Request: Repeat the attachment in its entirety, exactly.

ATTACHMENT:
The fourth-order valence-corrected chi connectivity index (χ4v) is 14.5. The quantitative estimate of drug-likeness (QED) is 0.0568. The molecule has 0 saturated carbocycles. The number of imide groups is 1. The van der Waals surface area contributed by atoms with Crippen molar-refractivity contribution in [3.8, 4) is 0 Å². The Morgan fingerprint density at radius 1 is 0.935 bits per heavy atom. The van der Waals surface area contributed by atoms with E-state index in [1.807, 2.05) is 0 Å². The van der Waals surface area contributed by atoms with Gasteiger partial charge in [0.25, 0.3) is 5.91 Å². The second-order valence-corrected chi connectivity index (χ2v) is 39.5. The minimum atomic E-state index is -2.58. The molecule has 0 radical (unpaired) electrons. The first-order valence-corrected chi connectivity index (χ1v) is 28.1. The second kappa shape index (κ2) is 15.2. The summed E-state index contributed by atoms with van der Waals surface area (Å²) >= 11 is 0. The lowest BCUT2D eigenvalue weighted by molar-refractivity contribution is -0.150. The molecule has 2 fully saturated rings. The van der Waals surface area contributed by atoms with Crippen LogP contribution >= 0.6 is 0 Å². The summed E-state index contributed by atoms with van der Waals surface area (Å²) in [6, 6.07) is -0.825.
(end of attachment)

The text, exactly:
The fourth-order valence-corrected chi connectivity index (χ4v) is 14.5. The quantitative estimate of drug-likeness (QED) is 0.0568. The molecule has 0 saturated carbocycles. The number of imide groups is 1. The van der Waals surface area contributed by atoms with Crippen molar-refractivity contribution in [3.8, 4) is 0 Å². The Morgan fingerprint density at radius 1 is 0.935 bits per heavy atom. The van der Waals surface area contributed by atoms with E-state index in [1.807, 2.05) is 0 Å². The van der Waals surface area contributed by atoms with Gasteiger partial charge in [0.25, 0.3) is 5.91 Å². The second-order valence-corrected chi connectivity index (χ2v) is 39.5. The minimum atomic E-state index is -2.58. The molecule has 0 radical (unpaired) electrons. The first-order valence-corrected chi connectivity index (χ1v) is 28.1. The second kappa shape index (κ2) is 15.2. The summed E-state index contributed by atoms with van der Waals surface area (Å²) >= 11 is 0. The lowest BCUT2D eigenvalue weighted by molar-refractivity contribution is -0.150. The molecule has 2 fully saturated rings. The van der Waals surface area contributed by atoms with Crippen LogP contribution >= 0.6 is 0 Å². The summed E-state index contributed by atoms with van der Waals surface area (Å²) in [6, 6.07) is -0.825.